In what is at least the second instance this year, two Utah men were indicted last week for operating separate Ponzi schemes in which one invested in the other. Robert L. Holloway, 54, was arrested in San Diego on four counts of wire fraud and one of filing a false tax return in connection with his trading company. Robert J. Andres, 60, was arrested in Houston and charged with five counts of wire fraud. Each count of wire fraud carries a maximum sentence of twenty years in federal prison, along with a fine of up to $250,000.
Andres, who claimed to be an attorney, operated Winsome Investment Trust ("Winsome"), which solicited investors to participate in an unnamed commodities pool. Since at least 2005, Andres and other Winsome employees provided potential investors with a prospectus that contained an overview of the purported trading program and describing it as a joint venture investment. The program was said to generate historical returns of 2%-10% a day, and investors could reasonably expect a 1% daily return. "Loss" days were described as "nonexistent," with only one "loss" day having occurred since the program's inception. Investors were told that the pool funds would be managed by an experienced member of the securities industry who previously managed over 200 people at a brokerage firm and had a seat on the Chicago Mercantile Exchange. In total, Winsome took in more than $25 million from investors. That "manager" was Holloway.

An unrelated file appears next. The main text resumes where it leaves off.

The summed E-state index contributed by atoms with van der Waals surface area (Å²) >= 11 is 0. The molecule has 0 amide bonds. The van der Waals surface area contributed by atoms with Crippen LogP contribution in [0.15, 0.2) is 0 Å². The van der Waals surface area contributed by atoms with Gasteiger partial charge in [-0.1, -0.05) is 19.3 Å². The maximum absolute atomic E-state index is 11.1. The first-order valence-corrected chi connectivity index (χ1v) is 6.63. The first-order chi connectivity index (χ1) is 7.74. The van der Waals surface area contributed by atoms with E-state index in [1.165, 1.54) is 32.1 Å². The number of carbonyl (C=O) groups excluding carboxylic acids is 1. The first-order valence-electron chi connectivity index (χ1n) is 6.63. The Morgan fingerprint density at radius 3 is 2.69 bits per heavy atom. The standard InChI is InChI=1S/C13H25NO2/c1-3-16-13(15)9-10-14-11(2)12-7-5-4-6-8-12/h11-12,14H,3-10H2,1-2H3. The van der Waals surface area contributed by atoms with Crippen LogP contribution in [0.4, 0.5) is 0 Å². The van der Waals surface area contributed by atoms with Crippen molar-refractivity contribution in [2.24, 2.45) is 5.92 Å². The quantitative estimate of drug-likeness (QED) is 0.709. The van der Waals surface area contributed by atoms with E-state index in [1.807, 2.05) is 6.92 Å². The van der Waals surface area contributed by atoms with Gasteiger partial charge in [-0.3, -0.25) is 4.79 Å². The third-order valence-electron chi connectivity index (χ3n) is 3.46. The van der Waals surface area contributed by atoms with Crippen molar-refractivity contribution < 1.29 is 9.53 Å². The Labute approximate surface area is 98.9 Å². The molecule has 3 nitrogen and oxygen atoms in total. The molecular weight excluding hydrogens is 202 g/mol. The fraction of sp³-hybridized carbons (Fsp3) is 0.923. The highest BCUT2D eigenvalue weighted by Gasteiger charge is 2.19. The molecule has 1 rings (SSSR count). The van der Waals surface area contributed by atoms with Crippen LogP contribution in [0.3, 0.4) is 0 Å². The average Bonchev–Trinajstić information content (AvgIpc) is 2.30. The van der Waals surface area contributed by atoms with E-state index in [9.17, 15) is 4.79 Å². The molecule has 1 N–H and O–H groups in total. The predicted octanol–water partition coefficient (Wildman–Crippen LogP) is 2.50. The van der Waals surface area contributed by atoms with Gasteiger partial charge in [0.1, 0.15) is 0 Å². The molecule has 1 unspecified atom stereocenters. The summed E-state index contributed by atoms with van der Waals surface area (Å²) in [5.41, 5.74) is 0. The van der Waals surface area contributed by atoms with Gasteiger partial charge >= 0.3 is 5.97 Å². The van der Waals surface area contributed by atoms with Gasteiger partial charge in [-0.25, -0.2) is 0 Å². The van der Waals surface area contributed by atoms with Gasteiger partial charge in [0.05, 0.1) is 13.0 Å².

Holloway operated US Ventures LC ("USV"), which also purported to participate in an unnamed commodity pool, and controlled nine commodity futures trading accounts in the name of USV. From May 2005 to November 2008, USV took in approximtely $29.3 million from investors - $24.8 million of which was directed from Andres and Winsome. To conceal their fraud, both USV and Winsome distributed fictitious account statements to investors that depicted steady account gains. Investors were shown that their accounts were purportedly generating daily average returns ranging from .2729% to .85% - a compound annual return easily exceeding 50%. Additionally, virtually no losses were shown.
Instead of generating consistent trading profits, both Andres and Holloway operated Ponzi schemes, using funds from new investors to pay returns to existing investors. Engaging in trading partly funded by investors of Andres' scheme, Holloway sustained nearly $11 million in losses from February 2005 through March 2007, and withdrew an additional $15.7 million. The majority of these withdrawals was used to make Ponzi-style payments to existing investors. Both Holloway and Andres also misappropriated investor funds for personal use, including the financing of Holloway's wife's eBay business and Andres' purchase of an aerospace consulting business.
A complaint filed against the two entities by the U.S. Commodity Futures Trading Commission ("CFTC") alleges that Andres recently contacted investors under the guise of confirming the amount to be returned to each investor. If investors indicated that they had given or assisted others in taking legal action against Winsome or Andres, then the return of funds would be delayed and handled by an attorney. None of these funds were returned.
Both Andres and Holloway are free on bail and required to appear in Salt Lake City for upcoming hearings. A court-appointed receiver, Wayne Klein, has filed 22 lawsuits in attempts to recover money for defrauded investors, with plans to file an additional 42.
A copy of a Justice Department press release announcing Holloway's arrest is here.
A copy of a Justice Department press release announcing Andres' arrest is here
A copy of the CFTC Complaint filed against Andres and Winsome Ventures is here.